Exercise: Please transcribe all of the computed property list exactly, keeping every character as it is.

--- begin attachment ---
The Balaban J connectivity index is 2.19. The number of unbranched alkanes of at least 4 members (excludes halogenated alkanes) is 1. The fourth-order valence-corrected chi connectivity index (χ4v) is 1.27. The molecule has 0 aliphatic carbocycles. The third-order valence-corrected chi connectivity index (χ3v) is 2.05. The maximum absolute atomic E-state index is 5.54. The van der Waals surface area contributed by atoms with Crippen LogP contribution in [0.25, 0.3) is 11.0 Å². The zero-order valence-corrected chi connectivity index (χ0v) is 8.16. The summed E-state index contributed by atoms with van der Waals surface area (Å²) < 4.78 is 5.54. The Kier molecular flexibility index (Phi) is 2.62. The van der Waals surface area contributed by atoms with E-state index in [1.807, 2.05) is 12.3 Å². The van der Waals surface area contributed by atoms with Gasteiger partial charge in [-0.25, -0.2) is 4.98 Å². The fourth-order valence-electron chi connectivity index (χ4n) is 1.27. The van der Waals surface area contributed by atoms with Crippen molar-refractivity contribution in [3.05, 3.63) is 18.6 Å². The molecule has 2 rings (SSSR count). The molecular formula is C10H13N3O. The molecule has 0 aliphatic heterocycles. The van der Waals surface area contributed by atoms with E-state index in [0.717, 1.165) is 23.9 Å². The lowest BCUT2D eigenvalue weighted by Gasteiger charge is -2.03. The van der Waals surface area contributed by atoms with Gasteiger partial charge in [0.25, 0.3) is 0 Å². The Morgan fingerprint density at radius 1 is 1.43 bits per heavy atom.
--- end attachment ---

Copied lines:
The Balaban J connectivity index is 2.19. The number of unbranched alkanes of at least 4 members (excludes halogenated alkanes) is 1. The fourth-order valence-corrected chi connectivity index (χ4v) is 1.27. The molecule has 0 aliphatic carbocycles. The third-order valence-corrected chi connectivity index (χ3v) is 2.05. The maximum absolute atomic E-state index is 5.54. The van der Waals surface area contributed by atoms with Crippen LogP contribution in [0.25, 0.3) is 11.0 Å². The zero-order valence-corrected chi connectivity index (χ0v) is 8.16. The summed E-state index contributed by atoms with van der Waals surface area (Å²) < 4.78 is 5.54. The Kier molecular flexibility index (Phi) is 2.62. The van der Waals surface area contributed by atoms with E-state index in [1.807, 2.05) is 12.3 Å². The van der Waals surface area contributed by atoms with Gasteiger partial charge in [-0.25, -0.2) is 4.98 Å². The fourth-order valence-electron chi connectivity index (χ4n) is 1.27. The van der Waals surface area contributed by atoms with Crippen molar-refractivity contribution in [3.05, 3.63) is 18.6 Å². The molecule has 2 rings (SSSR count). The molecular formula is C10H13N3O. The molecule has 0 aliphatic heterocycles. The van der Waals surface area contributed by atoms with E-state index in [0.717, 1.165) is 23.9 Å². The lowest BCUT2D eigenvalue weighted by Gasteiger charge is -2.03. The van der Waals surface area contributed by atoms with Gasteiger partial charge in [0.25, 0.3) is 0 Å². The Morgan fingerprint density at radius 1 is 1.43 bits per heavy atom.